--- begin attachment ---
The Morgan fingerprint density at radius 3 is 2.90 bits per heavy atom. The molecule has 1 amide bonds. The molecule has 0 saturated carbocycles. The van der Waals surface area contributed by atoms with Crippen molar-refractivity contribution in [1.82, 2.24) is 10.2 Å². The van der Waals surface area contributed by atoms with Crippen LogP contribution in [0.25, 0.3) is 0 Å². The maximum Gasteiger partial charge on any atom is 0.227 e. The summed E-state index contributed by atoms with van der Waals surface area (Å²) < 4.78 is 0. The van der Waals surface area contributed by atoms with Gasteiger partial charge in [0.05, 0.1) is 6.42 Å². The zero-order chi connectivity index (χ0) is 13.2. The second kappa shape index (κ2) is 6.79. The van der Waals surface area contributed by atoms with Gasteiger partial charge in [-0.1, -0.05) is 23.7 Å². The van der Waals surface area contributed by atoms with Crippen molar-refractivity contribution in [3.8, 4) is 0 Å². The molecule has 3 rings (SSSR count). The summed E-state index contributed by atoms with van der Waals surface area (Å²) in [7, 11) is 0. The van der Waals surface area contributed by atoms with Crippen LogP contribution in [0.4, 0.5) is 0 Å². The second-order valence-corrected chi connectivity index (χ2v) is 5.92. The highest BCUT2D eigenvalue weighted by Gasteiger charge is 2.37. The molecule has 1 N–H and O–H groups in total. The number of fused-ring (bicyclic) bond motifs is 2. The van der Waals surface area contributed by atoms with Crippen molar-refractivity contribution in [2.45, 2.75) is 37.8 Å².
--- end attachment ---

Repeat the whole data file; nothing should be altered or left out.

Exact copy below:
The Morgan fingerprint density at radius 3 is 2.90 bits per heavy atom. The molecule has 1 amide bonds. The molecule has 0 saturated carbocycles. The van der Waals surface area contributed by atoms with Crippen molar-refractivity contribution in [1.82, 2.24) is 10.2 Å². The van der Waals surface area contributed by atoms with Crippen LogP contribution in [0.25, 0.3) is 0 Å². The maximum Gasteiger partial charge on any atom is 0.227 e. The summed E-state index contributed by atoms with van der Waals surface area (Å²) < 4.78 is 0. The van der Waals surface area contributed by atoms with Gasteiger partial charge in [0.05, 0.1) is 6.42 Å². The zero-order chi connectivity index (χ0) is 13.2. The second kappa shape index (κ2) is 6.79. The van der Waals surface area contributed by atoms with Gasteiger partial charge in [-0.1, -0.05) is 23.7 Å². The van der Waals surface area contributed by atoms with Crippen molar-refractivity contribution in [3.8, 4) is 0 Å². The molecule has 3 rings (SSSR count). The summed E-state index contributed by atoms with van der Waals surface area (Å²) in [7, 11) is 0. The van der Waals surface area contributed by atoms with Crippen LogP contribution in [0.4, 0.5) is 0 Å². The second-order valence-corrected chi connectivity index (χ2v) is 5.92. The highest BCUT2D eigenvalue weighted by Gasteiger charge is 2.37. The molecule has 1 N–H and O–H groups in total. The number of fused-ring (bicyclic) bond motifs is 2. The van der Waals surface area contributed by atoms with Crippen molar-refractivity contribution in [2.45, 2.75) is 37.8 Å².